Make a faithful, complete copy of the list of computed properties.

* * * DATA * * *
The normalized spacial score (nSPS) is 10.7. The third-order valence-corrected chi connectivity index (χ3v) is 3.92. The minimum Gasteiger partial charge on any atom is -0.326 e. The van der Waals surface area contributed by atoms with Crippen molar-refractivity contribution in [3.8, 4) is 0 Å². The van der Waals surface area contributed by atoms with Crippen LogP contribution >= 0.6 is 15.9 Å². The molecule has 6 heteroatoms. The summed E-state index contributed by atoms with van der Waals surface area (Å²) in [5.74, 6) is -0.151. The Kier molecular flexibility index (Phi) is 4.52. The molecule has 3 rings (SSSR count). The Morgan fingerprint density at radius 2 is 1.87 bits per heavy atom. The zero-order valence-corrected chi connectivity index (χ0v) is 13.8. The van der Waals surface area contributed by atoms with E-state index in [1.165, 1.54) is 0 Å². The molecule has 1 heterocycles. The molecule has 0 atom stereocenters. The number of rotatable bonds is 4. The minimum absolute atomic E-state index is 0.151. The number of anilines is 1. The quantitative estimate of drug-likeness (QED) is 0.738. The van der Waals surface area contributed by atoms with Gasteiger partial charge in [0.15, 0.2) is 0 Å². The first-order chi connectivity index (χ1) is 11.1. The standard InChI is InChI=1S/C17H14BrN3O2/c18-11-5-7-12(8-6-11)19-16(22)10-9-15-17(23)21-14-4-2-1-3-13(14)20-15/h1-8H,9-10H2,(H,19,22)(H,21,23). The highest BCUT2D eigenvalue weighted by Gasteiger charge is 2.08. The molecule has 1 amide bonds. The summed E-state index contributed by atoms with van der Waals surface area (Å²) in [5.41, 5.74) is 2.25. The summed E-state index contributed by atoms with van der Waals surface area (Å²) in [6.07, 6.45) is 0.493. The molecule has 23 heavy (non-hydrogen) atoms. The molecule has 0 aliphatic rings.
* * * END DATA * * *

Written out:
The normalized spacial score (nSPS) is 10.7. The third-order valence-corrected chi connectivity index (χ3v) is 3.92. The minimum Gasteiger partial charge on any atom is -0.326 e. The van der Waals surface area contributed by atoms with Crippen molar-refractivity contribution in [3.8, 4) is 0 Å². The van der Waals surface area contributed by atoms with Crippen LogP contribution >= 0.6 is 15.9 Å². The molecule has 6 heteroatoms. The summed E-state index contributed by atoms with van der Waals surface area (Å²) in [5.74, 6) is -0.151. The Kier molecular flexibility index (Phi) is 4.52. The molecule has 3 rings (SSSR count). The Morgan fingerprint density at radius 2 is 1.87 bits per heavy atom. The zero-order valence-corrected chi connectivity index (χ0v) is 13.8. The van der Waals surface area contributed by atoms with E-state index in [1.165, 1.54) is 0 Å². The molecule has 1 heterocycles. The molecule has 0 atom stereocenters. The number of rotatable bonds is 4. The minimum absolute atomic E-state index is 0.151. The number of anilines is 1. The quantitative estimate of drug-likeness (QED) is 0.738. The van der Waals surface area contributed by atoms with Gasteiger partial charge in [0.15, 0.2) is 0 Å². The first-order chi connectivity index (χ1) is 11.1. The standard InChI is InChI=1S/C17H14BrN3O2/c18-11-5-7-12(8-6-11)19-16(22)10-9-15-17(23)21-14-4-2-1-3-13(14)20-15/h1-8H,9-10H2,(H,19,22)(H,21,23). The highest BCUT2D eigenvalue weighted by Gasteiger charge is 2.08. The molecule has 1 amide bonds. The summed E-state index contributed by atoms with van der Waals surface area (Å²) in [5.41, 5.74) is 2.25. The summed E-state index contributed by atoms with van der Waals surface area (Å²) in [6.07, 6.45) is 0.493. The molecule has 23 heavy (non-hydrogen) atoms. The molecule has 0 aliphatic rings.